p.2 STRIKE WAS SETTLED
The rivetters of the Kingston Shipbuilding company, who went on strike Thursday afternoon, returned to work Friday morning, the trouble between themselves and the company being settled. The strikers claimed that rivetters were being brought in from the United States.
A representative of the company, when seen by the Whig, said that the man over whom the trouble originated, is a Canadian citizen, born in this city, and that he came here from Buffalo of his own free will. The man in question is now no longer in the employment of the company.
Steps are being taken among the employees of the shipbuilding company to have an accident insurance company formed among themselves. A doctor will be engaged so that the men, when injured, can be taken care of, and when laid off work, through accident, would be compensated. A meeting of the men will be called soon.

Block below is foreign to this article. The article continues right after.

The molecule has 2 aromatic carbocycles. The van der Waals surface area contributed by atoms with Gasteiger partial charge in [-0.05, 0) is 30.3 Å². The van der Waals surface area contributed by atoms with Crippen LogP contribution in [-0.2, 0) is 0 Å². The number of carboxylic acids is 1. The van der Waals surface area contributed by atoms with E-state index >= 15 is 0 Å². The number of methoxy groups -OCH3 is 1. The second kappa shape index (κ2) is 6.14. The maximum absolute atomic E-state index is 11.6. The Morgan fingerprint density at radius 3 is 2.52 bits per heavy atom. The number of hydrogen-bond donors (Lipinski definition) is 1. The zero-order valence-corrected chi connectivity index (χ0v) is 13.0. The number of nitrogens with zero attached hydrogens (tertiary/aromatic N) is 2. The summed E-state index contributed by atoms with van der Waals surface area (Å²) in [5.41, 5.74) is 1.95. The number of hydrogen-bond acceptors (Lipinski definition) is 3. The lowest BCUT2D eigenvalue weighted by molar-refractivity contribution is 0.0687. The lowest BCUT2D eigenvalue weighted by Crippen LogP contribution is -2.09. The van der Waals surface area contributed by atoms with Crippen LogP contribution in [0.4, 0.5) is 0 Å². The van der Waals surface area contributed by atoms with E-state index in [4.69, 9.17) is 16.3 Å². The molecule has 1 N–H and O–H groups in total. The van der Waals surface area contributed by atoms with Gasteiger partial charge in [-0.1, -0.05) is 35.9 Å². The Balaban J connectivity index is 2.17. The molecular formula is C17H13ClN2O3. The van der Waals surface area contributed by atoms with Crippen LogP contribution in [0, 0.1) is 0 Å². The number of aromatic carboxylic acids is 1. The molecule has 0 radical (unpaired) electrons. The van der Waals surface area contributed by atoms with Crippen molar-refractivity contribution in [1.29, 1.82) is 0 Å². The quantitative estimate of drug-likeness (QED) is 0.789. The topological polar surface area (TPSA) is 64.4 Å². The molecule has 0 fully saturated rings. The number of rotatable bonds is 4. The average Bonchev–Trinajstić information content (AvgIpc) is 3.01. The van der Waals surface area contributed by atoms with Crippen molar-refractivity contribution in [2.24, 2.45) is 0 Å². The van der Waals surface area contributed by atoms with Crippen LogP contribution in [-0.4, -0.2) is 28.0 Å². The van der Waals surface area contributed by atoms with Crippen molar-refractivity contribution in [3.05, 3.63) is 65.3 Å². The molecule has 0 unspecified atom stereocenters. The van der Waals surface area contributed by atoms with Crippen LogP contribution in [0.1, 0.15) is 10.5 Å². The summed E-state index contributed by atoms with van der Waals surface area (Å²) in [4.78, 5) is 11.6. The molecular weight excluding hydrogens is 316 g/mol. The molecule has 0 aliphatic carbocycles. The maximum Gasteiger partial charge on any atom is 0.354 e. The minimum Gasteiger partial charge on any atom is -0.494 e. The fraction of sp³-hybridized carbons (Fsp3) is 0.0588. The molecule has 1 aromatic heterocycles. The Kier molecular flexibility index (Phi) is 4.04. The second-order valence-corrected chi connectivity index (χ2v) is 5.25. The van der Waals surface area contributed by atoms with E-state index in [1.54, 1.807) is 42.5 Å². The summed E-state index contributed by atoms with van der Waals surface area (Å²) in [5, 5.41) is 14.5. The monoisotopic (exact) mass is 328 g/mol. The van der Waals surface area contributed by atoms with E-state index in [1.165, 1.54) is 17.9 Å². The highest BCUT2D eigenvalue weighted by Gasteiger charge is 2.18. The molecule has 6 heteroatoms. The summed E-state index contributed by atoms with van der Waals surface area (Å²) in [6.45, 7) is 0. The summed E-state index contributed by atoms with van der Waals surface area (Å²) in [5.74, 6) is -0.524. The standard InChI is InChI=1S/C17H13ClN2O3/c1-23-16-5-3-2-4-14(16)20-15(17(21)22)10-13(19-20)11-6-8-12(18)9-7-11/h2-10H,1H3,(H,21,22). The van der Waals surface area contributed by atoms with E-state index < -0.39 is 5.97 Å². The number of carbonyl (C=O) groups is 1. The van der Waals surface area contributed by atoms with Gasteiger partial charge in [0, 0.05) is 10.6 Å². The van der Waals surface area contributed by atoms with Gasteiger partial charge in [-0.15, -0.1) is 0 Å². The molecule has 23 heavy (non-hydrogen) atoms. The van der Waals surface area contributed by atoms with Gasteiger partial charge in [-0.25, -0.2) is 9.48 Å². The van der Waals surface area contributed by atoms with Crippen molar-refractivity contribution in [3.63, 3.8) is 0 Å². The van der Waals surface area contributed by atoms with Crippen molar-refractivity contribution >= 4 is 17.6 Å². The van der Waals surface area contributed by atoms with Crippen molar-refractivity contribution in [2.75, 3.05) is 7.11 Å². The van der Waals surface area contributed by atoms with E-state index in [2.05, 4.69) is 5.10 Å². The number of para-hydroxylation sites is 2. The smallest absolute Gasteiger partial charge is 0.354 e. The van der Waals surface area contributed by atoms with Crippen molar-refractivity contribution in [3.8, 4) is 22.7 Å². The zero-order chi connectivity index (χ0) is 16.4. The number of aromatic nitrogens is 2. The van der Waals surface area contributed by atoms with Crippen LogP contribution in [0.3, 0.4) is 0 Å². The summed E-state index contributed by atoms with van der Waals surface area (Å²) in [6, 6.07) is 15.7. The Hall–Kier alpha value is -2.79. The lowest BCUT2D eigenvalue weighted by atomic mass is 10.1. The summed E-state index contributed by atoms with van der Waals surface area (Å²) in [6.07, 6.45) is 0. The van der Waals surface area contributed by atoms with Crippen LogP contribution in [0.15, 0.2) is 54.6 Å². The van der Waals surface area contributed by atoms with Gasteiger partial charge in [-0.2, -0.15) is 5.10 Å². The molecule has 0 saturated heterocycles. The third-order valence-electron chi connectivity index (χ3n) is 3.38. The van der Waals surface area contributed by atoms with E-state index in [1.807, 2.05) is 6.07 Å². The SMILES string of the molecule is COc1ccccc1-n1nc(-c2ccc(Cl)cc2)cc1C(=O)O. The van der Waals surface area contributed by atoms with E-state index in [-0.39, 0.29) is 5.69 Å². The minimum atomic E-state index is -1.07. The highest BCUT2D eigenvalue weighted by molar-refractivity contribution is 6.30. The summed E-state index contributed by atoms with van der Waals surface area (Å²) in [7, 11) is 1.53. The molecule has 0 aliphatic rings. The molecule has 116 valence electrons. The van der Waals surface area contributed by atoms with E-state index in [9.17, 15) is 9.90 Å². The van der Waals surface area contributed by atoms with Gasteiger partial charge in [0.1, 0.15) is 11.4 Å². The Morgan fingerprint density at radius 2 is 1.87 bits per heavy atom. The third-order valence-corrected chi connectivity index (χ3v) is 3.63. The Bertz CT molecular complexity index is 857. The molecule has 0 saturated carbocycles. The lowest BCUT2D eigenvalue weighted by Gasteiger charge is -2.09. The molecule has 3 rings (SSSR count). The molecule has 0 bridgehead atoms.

March 2, 1912
p.2 Wireless For Kingston - will station be supplied by gov't?
March 4, 1912
p.7 Injured In Shipyard -
March 5, 1912
p.8 To Release Turret Cape - Reid Wrecking to make attempt.
March 6, 1912
p.3 Went Over The Plans - for proposed improvements of Kingston harbor
p.5 Want Name For Vessel - a prize of $25 offered by Thousand Island Steamboat Co. for best name for boat building at Toledo, Ohio.
March 7, 1912
p.2 Marine Men's Smoker - masters, mates and engineers held combined smoker.
March 8, 1912
March 9, 1912
p.1 Boat Being Raised - Chaumont, March 9th - The Parsons, which was raised last fall near Alexandria Bay and towed here, owned by the Adams & Duford company, is being pulled out of the lower bay on to the drydock for repairs. A.W. Adams is superintending the work.
May End Seamen's Strike -14,000 sailors will be voting.
After The Stray Logs - Ontario Salvage Co. - lumber merchants have made application to raise and offer for sale sunken and stray logs.